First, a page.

Guest Post by Ginger Moran
At this time of year it is good to enjoy friends, family, and food. And, if you don’t have dogs who are afraid of them, the fireworks are a lot of fun.
I like to reflect, too, on what those fireworks are about–a festive echo of the first shots fired in the Revolutionary War, a war that costs many thousands of British and American lives and changed the world forever.
It wasn’t easy.
Was it worth it?
You’d be hard pressed to find an American today who says no.
Writing a book is about freedom.
Freedom of expression, freedom of having a vision finally in the real world, freedom to increase your outreach and boost your business, freedom to share your wisdom with the world.
Freedom isn’t easy—but it is LIBERATING!
And for many of us, that is worth every bit of the effort. Having your own book in your hands, I have witnessed many times, is very much like having your baby in your hands—a sense of life beginning, possibilities finally realized, a whole lifetime of joy, challenges, learning, and celebration ahead of you.
So if you’re up for the challenge–ready to become free—join us this summer to write your book and find out how easy the process becomes with the guidance of an experience writing teacher (who has life coaching tools to get you past any internal obstacles), the structure of a proven program, and the camaraderie of your fellow writers.
The fireworks of freedom await!
PS I’ve written a blog on my site today answering the top three questions people ask about writing: please stop by, read and comment!
Note from Lisa Tener: Ginger is teaching the Bring Your Book to Life Program this Summer. It’s interesting that Ginger described your book as a baby, because I feel that way about my Bring Your Book to Life Program, too–I would not have imagined handing it over to someone else to teach–that is, until Ginger came along.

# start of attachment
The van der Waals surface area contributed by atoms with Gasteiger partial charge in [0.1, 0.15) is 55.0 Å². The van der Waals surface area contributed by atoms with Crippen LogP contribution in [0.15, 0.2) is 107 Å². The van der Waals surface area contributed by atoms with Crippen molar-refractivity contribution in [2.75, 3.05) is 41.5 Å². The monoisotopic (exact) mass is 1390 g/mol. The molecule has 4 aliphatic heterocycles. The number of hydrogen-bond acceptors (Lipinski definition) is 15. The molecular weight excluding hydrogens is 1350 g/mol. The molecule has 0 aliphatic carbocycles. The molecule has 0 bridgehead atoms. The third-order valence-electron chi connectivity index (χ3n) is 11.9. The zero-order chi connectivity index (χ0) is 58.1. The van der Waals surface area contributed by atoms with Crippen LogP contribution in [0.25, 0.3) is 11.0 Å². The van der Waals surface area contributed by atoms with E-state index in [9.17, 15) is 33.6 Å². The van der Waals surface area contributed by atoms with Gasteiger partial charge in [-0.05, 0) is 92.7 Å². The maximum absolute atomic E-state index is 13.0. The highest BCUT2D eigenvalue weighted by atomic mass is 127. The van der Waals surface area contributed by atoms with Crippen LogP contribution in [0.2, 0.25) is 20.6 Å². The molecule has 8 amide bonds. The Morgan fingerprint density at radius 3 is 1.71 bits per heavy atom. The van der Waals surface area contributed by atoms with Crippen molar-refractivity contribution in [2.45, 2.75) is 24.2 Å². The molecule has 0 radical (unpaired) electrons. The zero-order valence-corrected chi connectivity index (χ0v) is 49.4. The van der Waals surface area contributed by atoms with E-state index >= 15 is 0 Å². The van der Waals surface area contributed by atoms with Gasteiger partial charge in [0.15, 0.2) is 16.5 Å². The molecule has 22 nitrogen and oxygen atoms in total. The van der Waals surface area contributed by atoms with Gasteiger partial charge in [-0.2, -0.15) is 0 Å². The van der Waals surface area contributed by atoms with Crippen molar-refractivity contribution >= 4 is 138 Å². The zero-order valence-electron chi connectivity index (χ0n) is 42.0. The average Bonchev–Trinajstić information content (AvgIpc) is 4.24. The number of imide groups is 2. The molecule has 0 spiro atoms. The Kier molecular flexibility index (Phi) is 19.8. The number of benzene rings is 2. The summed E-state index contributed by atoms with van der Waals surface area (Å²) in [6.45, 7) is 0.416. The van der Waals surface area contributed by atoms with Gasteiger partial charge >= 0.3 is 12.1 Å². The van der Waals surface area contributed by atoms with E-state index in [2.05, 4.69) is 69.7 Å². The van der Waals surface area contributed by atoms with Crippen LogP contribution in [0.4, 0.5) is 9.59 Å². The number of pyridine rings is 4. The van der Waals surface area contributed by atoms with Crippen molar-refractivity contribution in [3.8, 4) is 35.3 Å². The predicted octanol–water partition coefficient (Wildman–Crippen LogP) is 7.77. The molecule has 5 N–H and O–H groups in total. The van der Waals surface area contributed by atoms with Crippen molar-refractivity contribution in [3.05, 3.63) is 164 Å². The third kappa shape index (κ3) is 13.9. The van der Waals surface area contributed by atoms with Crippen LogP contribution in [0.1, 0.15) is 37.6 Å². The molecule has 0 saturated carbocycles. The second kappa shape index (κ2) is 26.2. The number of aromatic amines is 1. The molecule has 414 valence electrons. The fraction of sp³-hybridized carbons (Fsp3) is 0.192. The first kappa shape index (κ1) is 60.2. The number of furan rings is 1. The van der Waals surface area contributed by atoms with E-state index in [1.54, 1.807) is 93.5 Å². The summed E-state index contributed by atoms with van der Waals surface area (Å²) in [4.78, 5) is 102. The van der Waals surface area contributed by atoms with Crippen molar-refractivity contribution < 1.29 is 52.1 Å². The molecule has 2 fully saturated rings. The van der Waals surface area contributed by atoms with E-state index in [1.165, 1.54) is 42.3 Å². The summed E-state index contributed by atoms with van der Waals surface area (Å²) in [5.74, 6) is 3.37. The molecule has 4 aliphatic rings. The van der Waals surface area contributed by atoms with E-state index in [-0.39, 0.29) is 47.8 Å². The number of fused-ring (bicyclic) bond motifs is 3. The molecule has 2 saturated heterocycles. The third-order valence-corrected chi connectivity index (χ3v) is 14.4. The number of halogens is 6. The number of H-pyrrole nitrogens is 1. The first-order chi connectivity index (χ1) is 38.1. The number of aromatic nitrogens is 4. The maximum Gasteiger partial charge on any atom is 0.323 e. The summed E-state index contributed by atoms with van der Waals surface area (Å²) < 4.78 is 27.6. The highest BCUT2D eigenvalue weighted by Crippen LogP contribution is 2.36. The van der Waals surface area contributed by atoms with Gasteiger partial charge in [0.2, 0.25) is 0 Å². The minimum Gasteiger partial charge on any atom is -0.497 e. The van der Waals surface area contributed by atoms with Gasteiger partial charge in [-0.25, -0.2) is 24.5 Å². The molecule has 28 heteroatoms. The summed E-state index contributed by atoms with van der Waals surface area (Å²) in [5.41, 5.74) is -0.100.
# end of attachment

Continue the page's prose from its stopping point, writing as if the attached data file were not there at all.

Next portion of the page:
Ginger is an inspiring and passionate teacher, more learned than I am in the craft of writing and a talented coach who can help people with the inevitable breakthroughs needed to reach that freedom she talks about in this post. So, if you’re taking her words seriously and thinking about a book, I do encourage you to check out our Summer School for Book Writers 2013 featuring the award winning Bring Your Book to Life Program, as taught by the fabulous Ginger Moran. This week only, you can save 24% with semi-early bird pricing.
Lisa Tener says
After Ginger posted this, I received an e-mail from Bring Your Book to Life Graduate Martha Rhodes who was featured with her book in a New York Times article yesterday:
Perhaps an inspiration to check out Ginger’s Summer School for Book Writers as a way to get your message and your book out there in the world…
Sandra Alexander says
I hope this message find you well and I hope you enjoyed the holiday as well. Can you explain the difference in table of contents and the outline please? Thank you and I will be awaiting your response. Have a great day!
Lisa Tener says
Hi Sandra, a table of contents contains the number of each chapter, followed by the name of each chapter title. It usually takes up one to two pages. An outline can start with that, but generally, you would fill it out with more information about what goes in the chapter. If it’s for your own purposes you can just bullet point the contents. However, if you are writing a book proposal, I suggest you either use Michael Larsen’s How to Write a Book Proposal (to see how you would outline a chapter) if the book is a prescriptive type self help book or how to book. However, if the book is a memoir or narrative nonfiction, I suggest you have more a chapter summary that gives a sense of your writing style and tone.